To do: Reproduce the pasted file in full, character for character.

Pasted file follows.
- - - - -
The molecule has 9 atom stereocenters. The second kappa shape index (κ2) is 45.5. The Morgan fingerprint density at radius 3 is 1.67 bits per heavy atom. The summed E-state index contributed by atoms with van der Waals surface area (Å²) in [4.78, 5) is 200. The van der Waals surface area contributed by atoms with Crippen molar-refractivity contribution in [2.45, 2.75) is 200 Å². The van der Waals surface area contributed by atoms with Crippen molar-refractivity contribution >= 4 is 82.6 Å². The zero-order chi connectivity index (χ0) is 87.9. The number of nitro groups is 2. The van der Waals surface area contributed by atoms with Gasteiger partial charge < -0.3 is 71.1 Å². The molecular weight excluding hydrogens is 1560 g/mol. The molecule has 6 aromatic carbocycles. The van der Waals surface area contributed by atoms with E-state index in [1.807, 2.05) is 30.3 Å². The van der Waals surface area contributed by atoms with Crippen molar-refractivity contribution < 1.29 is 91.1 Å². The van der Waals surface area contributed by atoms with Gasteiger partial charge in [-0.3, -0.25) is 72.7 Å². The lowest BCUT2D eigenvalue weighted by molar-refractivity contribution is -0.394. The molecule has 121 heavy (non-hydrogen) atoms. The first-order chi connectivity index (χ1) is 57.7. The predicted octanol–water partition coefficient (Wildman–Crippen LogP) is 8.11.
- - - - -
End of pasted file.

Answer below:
The molecule has 9 atom stereocenters. The second kappa shape index (κ2) is 45.5. The Morgan fingerprint density at radius 3 is 1.67 bits per heavy atom. The summed E-state index contributed by atoms with van der Waals surface area (Å²) in [4.78, 5) is 200. The van der Waals surface area contributed by atoms with Crippen molar-refractivity contribution in [2.45, 2.75) is 200 Å². The van der Waals surface area contributed by atoms with Crippen molar-refractivity contribution >= 4 is 82.6 Å². The zero-order chi connectivity index (χ0) is 87.9. The number of nitro groups is 2. The van der Waals surface area contributed by atoms with Gasteiger partial charge < -0.3 is 71.1 Å². The molecular weight excluding hydrogens is 1560 g/mol. The molecule has 6 aromatic carbocycles. The van der Waals surface area contributed by atoms with E-state index in [1.807, 2.05) is 30.3 Å². The van der Waals surface area contributed by atoms with Crippen molar-refractivity contribution < 1.29 is 91.1 Å². The van der Waals surface area contributed by atoms with Gasteiger partial charge in [-0.3, -0.25) is 72.7 Å². The lowest BCUT2D eigenvalue weighted by molar-refractivity contribution is -0.394. The molecule has 121 heavy (non-hydrogen) atoms. The first-order chi connectivity index (χ1) is 57.7. The predicted octanol–water partition coefficient (Wildman–Crippen LogP) is 8.11.